June 20, 2016
June 20, 2016
By RICK BROWN
Leading up to the 2016 season opener against Miami of Ohio on Sept. 3 at Kinnick Stadium, hawkeyesports.com’s Rick Brown is taking a game-by-game look back at the University of Iowa’s historic 2015 season.
With perspective from Iowa head coach Kirk Ferentz, his staff and players, we hope to give you some insight into a season that will never be forgotten.
Iowa 31, Iowa State 14
Sept. 12, 2015, Jack Trice Stadium
Quarterback C.J. Beathard’s arm is one reason the Hawkeyes won for a second straight time in Ames. But not the only one.
“His legs were huge,” offensive coordinator and quarterbacks coach Greg Davis said.
It was a healthy Beathard who passed for 215 yards and three touchdowns, and rushed for 77 yards in 10 carries, against the Cyclones.
“By the time we got to Northwestern (Oct. 17) he was limited,” Davis said. “Even though he made plays as the year went on, he was never really healthy again.”
But he was that day in Ames, a game that head coach Kirk Ferentz remembers fondly. That’s where Beathard displayed more than his arm and escapability with his feet.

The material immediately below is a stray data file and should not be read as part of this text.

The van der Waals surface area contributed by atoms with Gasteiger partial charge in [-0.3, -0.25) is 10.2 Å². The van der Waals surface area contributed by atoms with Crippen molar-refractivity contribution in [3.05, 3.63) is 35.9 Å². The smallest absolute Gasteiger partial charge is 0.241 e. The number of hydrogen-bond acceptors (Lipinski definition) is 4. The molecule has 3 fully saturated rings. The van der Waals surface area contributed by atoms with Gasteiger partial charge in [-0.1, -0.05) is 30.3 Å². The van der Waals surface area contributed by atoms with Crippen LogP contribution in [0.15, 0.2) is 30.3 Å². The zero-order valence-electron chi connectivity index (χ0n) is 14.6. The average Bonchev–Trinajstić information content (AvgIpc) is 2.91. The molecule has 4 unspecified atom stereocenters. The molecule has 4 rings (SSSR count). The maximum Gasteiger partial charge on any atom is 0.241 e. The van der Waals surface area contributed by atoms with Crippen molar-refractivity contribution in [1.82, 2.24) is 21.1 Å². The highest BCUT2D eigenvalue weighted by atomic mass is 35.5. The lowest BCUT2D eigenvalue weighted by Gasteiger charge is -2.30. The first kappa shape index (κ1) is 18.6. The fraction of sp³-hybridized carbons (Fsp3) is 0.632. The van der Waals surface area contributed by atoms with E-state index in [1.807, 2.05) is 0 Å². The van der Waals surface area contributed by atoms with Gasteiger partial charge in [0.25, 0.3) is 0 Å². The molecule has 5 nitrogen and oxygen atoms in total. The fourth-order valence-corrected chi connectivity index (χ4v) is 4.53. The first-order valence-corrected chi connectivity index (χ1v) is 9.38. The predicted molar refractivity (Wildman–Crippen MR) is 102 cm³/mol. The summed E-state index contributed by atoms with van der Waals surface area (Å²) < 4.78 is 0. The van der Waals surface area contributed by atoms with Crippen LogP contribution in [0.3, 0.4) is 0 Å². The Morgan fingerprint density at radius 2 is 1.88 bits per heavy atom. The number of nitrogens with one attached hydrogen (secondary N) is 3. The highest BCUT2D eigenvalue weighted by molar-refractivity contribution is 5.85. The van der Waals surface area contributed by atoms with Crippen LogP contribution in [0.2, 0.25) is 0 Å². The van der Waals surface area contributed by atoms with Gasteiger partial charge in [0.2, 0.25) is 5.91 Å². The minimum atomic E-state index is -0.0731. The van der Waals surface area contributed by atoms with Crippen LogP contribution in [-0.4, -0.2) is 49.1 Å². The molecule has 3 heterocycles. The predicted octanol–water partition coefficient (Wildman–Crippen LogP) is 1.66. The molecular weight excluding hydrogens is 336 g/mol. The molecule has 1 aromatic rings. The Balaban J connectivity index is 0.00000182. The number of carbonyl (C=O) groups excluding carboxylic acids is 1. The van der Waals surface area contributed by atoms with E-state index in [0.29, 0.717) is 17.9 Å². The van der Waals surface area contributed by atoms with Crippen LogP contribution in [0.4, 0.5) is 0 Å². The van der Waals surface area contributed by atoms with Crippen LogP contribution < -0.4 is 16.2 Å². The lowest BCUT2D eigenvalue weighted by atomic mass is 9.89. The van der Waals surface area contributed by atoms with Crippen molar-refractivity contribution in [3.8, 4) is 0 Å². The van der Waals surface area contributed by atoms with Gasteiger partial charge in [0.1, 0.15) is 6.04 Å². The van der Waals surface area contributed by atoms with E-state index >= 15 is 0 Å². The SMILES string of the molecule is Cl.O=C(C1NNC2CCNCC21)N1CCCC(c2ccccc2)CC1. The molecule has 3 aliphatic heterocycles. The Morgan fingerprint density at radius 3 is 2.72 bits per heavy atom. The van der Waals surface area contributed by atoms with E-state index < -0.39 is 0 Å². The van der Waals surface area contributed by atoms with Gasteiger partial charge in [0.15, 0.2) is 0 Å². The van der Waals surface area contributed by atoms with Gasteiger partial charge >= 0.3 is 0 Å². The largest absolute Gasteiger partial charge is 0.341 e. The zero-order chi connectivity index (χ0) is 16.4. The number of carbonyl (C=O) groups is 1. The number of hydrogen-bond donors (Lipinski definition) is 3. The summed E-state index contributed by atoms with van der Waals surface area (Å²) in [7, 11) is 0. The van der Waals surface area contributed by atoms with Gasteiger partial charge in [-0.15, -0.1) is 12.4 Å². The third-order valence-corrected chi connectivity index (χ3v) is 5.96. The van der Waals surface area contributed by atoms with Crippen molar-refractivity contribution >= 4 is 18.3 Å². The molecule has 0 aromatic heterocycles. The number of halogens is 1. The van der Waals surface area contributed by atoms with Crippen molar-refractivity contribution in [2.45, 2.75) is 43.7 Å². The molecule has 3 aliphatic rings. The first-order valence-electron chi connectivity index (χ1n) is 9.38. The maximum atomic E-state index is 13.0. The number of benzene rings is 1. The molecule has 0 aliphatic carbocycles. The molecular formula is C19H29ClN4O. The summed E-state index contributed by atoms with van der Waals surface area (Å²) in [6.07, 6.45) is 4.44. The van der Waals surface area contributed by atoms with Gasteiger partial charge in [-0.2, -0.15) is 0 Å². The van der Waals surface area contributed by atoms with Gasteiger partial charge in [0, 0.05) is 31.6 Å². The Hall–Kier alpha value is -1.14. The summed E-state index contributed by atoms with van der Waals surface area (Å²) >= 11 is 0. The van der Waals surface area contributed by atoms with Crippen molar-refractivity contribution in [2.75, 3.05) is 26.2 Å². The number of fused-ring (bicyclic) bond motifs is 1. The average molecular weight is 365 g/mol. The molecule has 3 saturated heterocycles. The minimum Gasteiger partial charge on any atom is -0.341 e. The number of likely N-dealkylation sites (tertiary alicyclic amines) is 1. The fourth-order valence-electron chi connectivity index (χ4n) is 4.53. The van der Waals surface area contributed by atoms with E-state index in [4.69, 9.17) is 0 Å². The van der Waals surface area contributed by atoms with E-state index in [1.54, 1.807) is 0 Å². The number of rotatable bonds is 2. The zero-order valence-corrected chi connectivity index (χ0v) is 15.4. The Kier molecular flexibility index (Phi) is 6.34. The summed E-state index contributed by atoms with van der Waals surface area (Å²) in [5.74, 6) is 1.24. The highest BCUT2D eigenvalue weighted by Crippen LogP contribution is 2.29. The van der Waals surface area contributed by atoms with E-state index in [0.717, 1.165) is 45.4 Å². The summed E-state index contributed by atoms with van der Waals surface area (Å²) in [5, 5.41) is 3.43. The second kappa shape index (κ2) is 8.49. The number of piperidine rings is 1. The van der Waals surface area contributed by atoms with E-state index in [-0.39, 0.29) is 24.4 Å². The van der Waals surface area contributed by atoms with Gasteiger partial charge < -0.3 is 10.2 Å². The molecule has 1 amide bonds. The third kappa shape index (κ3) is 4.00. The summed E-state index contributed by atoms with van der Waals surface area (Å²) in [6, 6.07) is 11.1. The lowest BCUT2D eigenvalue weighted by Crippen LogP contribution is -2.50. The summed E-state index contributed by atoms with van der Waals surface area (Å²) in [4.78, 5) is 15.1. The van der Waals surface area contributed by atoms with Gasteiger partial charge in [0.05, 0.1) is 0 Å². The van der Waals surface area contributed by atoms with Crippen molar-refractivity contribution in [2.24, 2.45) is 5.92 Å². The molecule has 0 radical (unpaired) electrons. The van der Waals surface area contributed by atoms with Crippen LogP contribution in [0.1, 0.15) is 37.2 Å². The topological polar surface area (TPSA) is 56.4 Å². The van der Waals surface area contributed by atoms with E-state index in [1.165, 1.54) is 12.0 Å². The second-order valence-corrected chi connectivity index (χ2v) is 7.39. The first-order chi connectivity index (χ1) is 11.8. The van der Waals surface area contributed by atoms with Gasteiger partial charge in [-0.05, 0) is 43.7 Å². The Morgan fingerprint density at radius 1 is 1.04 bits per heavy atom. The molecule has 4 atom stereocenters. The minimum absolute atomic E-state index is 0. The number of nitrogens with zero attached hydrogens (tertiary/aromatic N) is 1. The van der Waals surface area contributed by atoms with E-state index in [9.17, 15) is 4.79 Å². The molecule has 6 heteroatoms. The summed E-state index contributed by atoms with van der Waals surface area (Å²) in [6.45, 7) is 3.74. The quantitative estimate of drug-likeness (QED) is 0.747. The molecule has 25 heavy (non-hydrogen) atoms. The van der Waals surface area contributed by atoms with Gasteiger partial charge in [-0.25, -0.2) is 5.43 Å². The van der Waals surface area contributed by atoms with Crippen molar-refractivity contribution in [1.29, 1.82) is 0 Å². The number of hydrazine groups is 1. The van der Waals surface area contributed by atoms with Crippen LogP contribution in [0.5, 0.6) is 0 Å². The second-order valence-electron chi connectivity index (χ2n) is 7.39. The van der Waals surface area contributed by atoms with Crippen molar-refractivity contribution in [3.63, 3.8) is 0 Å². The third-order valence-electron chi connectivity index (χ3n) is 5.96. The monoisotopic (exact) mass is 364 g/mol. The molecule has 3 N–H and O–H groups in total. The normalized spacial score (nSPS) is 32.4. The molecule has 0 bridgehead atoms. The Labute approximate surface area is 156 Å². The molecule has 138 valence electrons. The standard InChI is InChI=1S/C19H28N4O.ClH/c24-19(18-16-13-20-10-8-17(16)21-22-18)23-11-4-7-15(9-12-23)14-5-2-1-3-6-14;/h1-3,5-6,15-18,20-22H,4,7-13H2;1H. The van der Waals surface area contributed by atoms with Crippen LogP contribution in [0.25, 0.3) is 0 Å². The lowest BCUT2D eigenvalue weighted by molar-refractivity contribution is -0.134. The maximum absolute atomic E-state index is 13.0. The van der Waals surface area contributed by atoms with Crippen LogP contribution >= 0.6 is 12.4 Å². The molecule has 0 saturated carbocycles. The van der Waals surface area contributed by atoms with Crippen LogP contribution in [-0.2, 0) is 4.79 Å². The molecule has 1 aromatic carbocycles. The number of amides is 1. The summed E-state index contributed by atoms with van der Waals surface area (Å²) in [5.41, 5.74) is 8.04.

“That game showed things you can’t measure in practice,” Ferentz said. “The poise, the toughness. It’s a hard place to play. It’s a great crowd. He handled that so well. And he made some big plays. When you have a quarterback who can give you that little spark when you need it, it’s a big benefit to an entire football team.”
This was the epitomy of a team victory. The Hawkeyes trailed at halftime, 17-10, but defensive coordinator Phil Parker’s charges put the hammer down the second half. Iowa State ran 31 plays for 244 yards the first half. And 31 plays for 66 yards — and no points — the second half.
That set the stage for a Beathard-led comeback over the final two quarters. And that one-touchdown deficit could have been much larger if not for Beathard’s wheels.
Down, 10-3, with just over 8 minutes remaining in the first half, Iowa started a drive at its own 7. On first down, Beathard escaped the Cyclones’ Dale Pierson in the end zone and made an off-balance one-handed backwards stretch with the ball to avoid a safety. Eight plays and 99 yards later, including a 44-yard keeper by Beathard when five defenders got a hand on him, he threw a 14-yard touchdown pass to Tevaun Smith.
Iowa never trailed again after scoring on its first possession of the third quarter, and got a break to make that happen. On a first-down play from the Cyclone 32, Beathard found tight end Henry Krieger Coble in the right flat. As Krieger Coble got inside the 5 he took a hit on the ball, which popped out. But wide receiver Matt VandeBerg scooped it up on the first bounce and dove into the end zone.
With Iowa’s defense playing stubborn football, Beathard and the offense got it done down the stretch.
The Hawkeyes faced a third-and-21 from their own 6 on their first possession of the fourth quarter. Field position and momentum were in Iowa State’s corner. That changed with one flick of the wrist.